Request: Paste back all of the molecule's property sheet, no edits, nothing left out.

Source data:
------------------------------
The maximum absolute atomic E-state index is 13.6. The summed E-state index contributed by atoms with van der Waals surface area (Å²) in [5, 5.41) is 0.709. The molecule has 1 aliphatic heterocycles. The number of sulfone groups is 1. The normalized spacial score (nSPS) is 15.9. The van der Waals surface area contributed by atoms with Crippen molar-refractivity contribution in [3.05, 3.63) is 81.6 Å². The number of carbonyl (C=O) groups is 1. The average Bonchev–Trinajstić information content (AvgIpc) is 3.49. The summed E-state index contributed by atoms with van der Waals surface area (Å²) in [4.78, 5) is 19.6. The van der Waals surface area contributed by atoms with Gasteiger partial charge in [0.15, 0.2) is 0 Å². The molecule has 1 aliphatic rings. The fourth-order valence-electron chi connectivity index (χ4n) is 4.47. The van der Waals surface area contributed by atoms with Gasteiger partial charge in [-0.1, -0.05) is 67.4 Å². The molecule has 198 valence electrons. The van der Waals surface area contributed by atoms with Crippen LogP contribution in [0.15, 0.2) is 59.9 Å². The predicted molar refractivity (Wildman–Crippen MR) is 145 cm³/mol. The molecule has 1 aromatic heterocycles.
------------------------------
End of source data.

The maximum absolute atomic E-state index is 13.6. The summed E-state index contributed by atoms with van der Waals surface area (Å²) in [5, 5.41) is 0.709. The molecule has 1 aliphatic heterocycles. The number of sulfone groups is 1. The normalized spacial score (nSPS) is 15.9. The van der Waals surface area contributed by atoms with Crippen molar-refractivity contribution in [3.05, 3.63) is 81.6 Å². The number of carbonyl (C=O) groups is 1. The average Bonchev–Trinajstić information content (AvgIpc) is 3.49. The summed E-state index contributed by atoms with van der Waals surface area (Å²) in [4.78, 5) is 19.6. The van der Waals surface area contributed by atoms with Gasteiger partial charge in [0.15, 0.2) is 0 Å². The molecule has 1 aliphatic rings. The fourth-order valence-electron chi connectivity index (χ4n) is 4.47. The van der Waals surface area contributed by atoms with Gasteiger partial charge in [-0.1, -0.05) is 67.4 Å². The molecule has 198 valence electrons. The van der Waals surface area contributed by atoms with Crippen LogP contribution in [0.15, 0.2) is 59.9 Å². The predicted molar refractivity (Wildman–Crippen MR) is 145 cm³/mol. The molecule has 1 aromatic heterocycles.